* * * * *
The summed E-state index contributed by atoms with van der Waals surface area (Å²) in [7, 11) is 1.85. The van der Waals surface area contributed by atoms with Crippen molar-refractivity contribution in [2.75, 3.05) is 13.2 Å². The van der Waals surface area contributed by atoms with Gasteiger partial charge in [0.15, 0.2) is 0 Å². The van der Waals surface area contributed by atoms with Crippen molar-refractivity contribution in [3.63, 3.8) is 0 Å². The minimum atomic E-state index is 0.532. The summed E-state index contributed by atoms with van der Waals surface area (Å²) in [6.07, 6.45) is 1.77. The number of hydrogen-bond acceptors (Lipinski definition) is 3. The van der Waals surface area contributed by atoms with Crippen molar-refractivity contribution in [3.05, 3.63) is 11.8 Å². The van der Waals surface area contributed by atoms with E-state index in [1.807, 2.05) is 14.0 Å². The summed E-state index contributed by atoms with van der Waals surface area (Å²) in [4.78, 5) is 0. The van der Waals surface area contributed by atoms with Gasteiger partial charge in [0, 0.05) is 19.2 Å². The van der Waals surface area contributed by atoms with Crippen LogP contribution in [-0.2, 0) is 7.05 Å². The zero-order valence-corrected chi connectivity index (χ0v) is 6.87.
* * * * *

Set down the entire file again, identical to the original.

The summed E-state index contributed by atoms with van der Waals surface area (Å²) in [7, 11) is 1.85. The van der Waals surface area contributed by atoms with Crippen molar-refractivity contribution in [2.75, 3.05) is 13.2 Å². The van der Waals surface area contributed by atoms with Gasteiger partial charge in [0.15, 0.2) is 0 Å². The van der Waals surface area contributed by atoms with Crippen molar-refractivity contribution in [3.63, 3.8) is 0 Å². The minimum atomic E-state index is 0.532. The summed E-state index contributed by atoms with van der Waals surface area (Å²) in [6.07, 6.45) is 1.77. The number of hydrogen-bond acceptors (Lipinski definition) is 3. The van der Waals surface area contributed by atoms with Crippen molar-refractivity contribution in [3.05, 3.63) is 11.8 Å². The van der Waals surface area contributed by atoms with E-state index in [1.807, 2.05) is 14.0 Å². The summed E-state index contributed by atoms with van der Waals surface area (Å²) in [4.78, 5) is 0. The van der Waals surface area contributed by atoms with Gasteiger partial charge in [0, 0.05) is 19.2 Å². The van der Waals surface area contributed by atoms with Crippen LogP contribution in [-0.2, 0) is 7.05 Å². The zero-order valence-corrected chi connectivity index (χ0v) is 6.87.